New conflicts disclosed in Reading First program
Let us now revel a bit in their misery, but then we must press ahead and defeat NCLB.
The danger here is that the money part will obscure the fact that the premise of Reading First is rotten, no matter whether leaders profited personally or not.
WASHINGTON (AP) -- Officials who gave states advice on which teaching materials to buy under a federal reading program had deep financial ties to publishers, according to a congressional report Wednesday.
The report, compiled by Senate Education Committee Chairman Edward Kennedy, D-Massachusetts, details how officials contracted by the government to help run the program were at the same time drawing pay from publishers that benefited from the reading initiative.
Kennedy's report added new detail to a conflict-of-interest investigation by the Education Department's inspector general, John Higgens, who earlier had found that the Reading First Program favored some programs over others and that federal officials and contractors didn't guard against conflicts.
The new report focused on four contractors who headed centers that guided states in choosing reading programs aimed at kindergartners through third graders.
It found the contractors "had substantial financial ties to publishing companies while simultaneously being responsible for providing technical assistance to states and school districts." That damaged the program's integrity and illustrated the need for Congress to head off future conflicts, the report concluded.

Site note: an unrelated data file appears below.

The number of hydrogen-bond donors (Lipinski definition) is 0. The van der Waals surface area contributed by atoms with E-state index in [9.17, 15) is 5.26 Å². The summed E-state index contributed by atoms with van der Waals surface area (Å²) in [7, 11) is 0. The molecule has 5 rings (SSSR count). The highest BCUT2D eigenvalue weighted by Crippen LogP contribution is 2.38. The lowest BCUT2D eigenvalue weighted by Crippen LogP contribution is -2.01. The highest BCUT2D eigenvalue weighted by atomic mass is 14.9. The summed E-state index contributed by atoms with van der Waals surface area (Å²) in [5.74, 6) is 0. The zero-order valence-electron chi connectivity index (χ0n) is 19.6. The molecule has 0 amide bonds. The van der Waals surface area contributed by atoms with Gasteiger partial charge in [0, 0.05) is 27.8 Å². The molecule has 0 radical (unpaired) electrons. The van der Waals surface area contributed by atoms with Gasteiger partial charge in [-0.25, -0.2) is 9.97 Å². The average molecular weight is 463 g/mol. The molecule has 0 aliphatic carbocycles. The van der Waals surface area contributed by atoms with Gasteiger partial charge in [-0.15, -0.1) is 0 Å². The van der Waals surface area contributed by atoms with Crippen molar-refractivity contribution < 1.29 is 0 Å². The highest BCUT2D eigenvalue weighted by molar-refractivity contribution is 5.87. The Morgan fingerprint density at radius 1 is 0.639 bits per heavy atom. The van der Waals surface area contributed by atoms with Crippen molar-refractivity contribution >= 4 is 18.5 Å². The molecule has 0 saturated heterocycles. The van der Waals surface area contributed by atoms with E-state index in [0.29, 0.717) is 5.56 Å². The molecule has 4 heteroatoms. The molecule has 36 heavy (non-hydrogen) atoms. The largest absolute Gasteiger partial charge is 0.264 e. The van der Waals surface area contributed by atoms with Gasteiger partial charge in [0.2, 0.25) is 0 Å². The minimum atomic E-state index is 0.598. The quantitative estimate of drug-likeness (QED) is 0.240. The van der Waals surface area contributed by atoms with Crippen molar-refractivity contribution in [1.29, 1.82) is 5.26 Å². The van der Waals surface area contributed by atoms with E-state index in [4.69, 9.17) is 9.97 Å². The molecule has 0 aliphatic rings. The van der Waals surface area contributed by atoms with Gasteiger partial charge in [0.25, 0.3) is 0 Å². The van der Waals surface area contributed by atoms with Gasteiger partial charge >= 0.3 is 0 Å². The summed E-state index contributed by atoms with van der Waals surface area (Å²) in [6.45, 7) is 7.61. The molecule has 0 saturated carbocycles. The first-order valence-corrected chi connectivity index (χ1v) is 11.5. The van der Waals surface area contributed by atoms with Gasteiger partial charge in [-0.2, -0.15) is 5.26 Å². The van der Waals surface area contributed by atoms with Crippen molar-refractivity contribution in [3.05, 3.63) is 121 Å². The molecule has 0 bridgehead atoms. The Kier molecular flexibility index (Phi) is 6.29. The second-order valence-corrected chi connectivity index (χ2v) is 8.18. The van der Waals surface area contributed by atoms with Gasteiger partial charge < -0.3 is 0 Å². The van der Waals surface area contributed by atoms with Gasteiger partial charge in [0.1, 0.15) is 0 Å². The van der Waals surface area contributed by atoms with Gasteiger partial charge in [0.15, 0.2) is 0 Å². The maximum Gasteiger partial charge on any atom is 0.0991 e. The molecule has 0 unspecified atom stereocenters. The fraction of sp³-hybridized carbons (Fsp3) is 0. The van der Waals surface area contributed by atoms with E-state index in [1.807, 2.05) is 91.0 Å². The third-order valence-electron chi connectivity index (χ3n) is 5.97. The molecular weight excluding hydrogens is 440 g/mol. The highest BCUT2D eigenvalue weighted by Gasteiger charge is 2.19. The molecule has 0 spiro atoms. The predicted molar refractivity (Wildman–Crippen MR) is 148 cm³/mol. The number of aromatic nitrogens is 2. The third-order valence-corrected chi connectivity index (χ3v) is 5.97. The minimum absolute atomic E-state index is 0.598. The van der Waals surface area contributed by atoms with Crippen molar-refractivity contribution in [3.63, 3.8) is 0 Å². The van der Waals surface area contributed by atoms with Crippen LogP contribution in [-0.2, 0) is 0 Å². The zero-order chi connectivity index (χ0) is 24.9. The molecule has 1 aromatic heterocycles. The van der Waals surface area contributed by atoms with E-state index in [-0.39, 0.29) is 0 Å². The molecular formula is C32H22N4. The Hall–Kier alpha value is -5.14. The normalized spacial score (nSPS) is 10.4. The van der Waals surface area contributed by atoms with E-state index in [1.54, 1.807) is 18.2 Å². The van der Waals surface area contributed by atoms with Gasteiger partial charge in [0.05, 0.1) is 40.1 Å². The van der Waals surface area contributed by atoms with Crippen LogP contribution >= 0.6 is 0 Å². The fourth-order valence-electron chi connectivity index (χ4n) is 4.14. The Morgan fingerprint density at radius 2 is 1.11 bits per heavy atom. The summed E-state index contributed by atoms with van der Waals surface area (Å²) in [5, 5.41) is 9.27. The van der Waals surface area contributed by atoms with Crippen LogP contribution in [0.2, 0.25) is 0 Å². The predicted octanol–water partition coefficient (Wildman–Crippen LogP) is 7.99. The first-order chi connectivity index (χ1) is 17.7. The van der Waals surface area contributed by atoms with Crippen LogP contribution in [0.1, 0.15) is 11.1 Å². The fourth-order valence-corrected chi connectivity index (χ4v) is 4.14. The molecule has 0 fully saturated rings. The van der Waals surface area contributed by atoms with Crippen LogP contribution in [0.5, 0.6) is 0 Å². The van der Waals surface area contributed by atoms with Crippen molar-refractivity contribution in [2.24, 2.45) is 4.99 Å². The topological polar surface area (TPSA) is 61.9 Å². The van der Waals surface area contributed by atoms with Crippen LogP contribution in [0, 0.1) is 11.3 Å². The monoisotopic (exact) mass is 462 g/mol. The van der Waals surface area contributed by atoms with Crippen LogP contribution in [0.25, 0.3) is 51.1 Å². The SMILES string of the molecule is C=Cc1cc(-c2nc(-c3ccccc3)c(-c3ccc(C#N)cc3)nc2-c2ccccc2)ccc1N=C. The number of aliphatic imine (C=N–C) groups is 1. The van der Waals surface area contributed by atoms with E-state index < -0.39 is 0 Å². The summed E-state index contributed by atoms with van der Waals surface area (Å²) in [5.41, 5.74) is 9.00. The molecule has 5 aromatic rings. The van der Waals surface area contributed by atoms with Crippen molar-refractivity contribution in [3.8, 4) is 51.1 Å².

The report zeroed in on four people who directed the program's regional Technical Assistance Centers:
Edward Kame'enui, who headed the western technical assistance center based at the University of Oregon. Between 2002 and 2004, while holding positions in which he was evaluating Reading First assessment programs and giving state education agencies technical assistance, Kame'enui entered into three different contracts with the publisher Pearson/Scott Foresman, the report said.
"Due largely to his contracts with Pearson/Scott Foresman, Dr. Kame'enui's income soared in the period following the implementation of the Reading First program," the report said, adding that the majority of his royalties were derived from products used by states and districts in conjunction with Reading First.
Kame'enui, who now works as a commissioner at the Education Department's research arm, earned hundreds of thousands of dollars in royalties from Pearson/Scott Foresman between 2001 and 2006, the report said. He also received tens of thousands of dollars in consulting fees from Voyager, another publisher of products used by states under Reading First from 2000 to 2003.
Scott Foresman also tapped Kame'enui to travel to education conferences and workshops on the company's behalf while he was the western center director, the report said. Kame'enui did not respond to requests for comment.
Douglas Carnine, who replaced Kame'enui as the western center's director in 2005, when Kame'enui left to take up his federal position. Previously Carnine had other roles related to Reading First.